Stargazing Dog - A Manga Review

For this Throwback Thursday, another manga review first written for my Special Topics in Librarianship: The Graphic Novel class in December 2014.

The Artist Librarian reviews "Stargazing Dog," a poignant story told through the eyes of Happie, the family dog. From the time he burst into their lives, he observes his family, witnesses their separation, and loyally stays with “Daddy” as they road trip aimlessly across Japan.
(c.) 2011 by NBM Publishing
Title: Stargazing Dog
Creator: Takashi Murakami
Published: English version 2011 by NBM Publishing, original Japanese in 2008.

About the Book:
"Translated from the Japanese bestseller, this story centers on Oto-san, a man who finds himself abandoned by his family and friends with nothing in his life happening the way he had planned. He embarks on a road trip to escape it all, and he soon discovers the only one he can count on completely is his faithful, recently adopted dog, who helps him see the light at the end of the tunnel. Illustrating the valuable lessons of friendship and loyalty, this is a heartwarming tale of two endearing characters and their shared adventure into the unknown."

The Artist Librarian's Review:
This was a poignant story told through the eyes of Happie, the family dog. From the time he burst into their lives, he observes his family: witnessing the break down and then finally the separation of his family members. He remains the companion of "Daddy" as they road trip aimlessly across Japan. Happie is the only "person" left in Daddy’s life and they loyally stay at one another's sides until the end. The last part of Stargazing Dog follows the social worker tasked with identifying the body of the man found in an abandoned vehicle. The body of the faithful dog reminds him of his treatment of a loyal pup from his childhood.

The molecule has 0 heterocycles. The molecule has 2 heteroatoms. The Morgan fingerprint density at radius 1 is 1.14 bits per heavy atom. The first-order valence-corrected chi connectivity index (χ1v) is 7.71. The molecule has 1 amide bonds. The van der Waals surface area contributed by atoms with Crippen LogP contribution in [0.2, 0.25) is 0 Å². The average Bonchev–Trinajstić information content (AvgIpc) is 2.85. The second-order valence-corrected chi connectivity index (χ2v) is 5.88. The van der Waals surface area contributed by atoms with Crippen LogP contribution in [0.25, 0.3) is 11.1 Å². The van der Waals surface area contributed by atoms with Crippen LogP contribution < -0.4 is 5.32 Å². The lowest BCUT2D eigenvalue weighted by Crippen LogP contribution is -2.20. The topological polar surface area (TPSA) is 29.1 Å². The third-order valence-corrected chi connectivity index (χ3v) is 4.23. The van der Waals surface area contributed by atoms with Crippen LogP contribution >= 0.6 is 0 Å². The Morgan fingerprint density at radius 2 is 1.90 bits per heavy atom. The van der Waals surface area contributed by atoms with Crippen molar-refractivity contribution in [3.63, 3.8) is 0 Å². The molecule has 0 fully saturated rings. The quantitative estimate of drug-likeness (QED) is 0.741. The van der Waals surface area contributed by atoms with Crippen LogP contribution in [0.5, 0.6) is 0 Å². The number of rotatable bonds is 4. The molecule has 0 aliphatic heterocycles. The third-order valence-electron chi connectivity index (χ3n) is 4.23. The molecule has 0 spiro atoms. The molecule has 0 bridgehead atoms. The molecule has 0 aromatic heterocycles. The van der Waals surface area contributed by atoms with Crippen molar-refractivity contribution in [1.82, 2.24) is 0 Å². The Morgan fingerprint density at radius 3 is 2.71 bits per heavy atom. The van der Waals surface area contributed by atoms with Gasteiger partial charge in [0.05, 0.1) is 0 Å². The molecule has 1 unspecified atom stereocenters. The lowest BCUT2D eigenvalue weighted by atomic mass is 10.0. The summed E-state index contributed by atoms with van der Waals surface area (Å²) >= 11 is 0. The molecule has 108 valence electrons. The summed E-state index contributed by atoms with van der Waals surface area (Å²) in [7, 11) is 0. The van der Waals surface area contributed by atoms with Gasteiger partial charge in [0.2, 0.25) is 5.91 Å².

I’d heard of elderly in Japan passing away alone and not being found until months later.  This manga reminded me of those stories (and of Hachi). Why did Daddy use a fake name at the pawn shop near the end? It didn’t seem like he wanted anyone to find him after he was gone … Was it to avoid shame? I thought it was interesting to note a slightly different culture and mindset. But something made me sad to think that his daughter or wife wouldn’t know what happened to him. Even if he and his wife didn’t split on the best of terms (it seemed they were both kind of resigned rather than angry) … I don’t know, I still think that his family would want a funeral or closure. Even if you were a “cat person” (like me) I don’t see how you could dislike Happie … I think any pet owner would be moved by his loyalty and sweetness. 

For regular manga readers, I’d recommend it to folks who enjoyed Chi’s Sweet Home (though Chi is a cat) because the story is told from the pet's point of view … I’d feel pretty comfortable recommending it to teens and up, as I didn’t remember anything really graphic (I don't know if it would interest younger readers). Though they might not be able to really relate to the protagonist, it might give them insight to the older family members or adults in their lives …

For non-manga readers, if they were interested in “animal stories” or memoirs, such as Dewey, Marley and Me, Hachi, etc. I’d recommend Stargazing Dog.

Do you have any favorite animal stories or graphic novels?  
Stargazing Dog - A Manga Review Stargazing Dog - A Manga Review Reviewed by The Artist Librarian on 10/22/2015 10:11:00 AM Rating: 5

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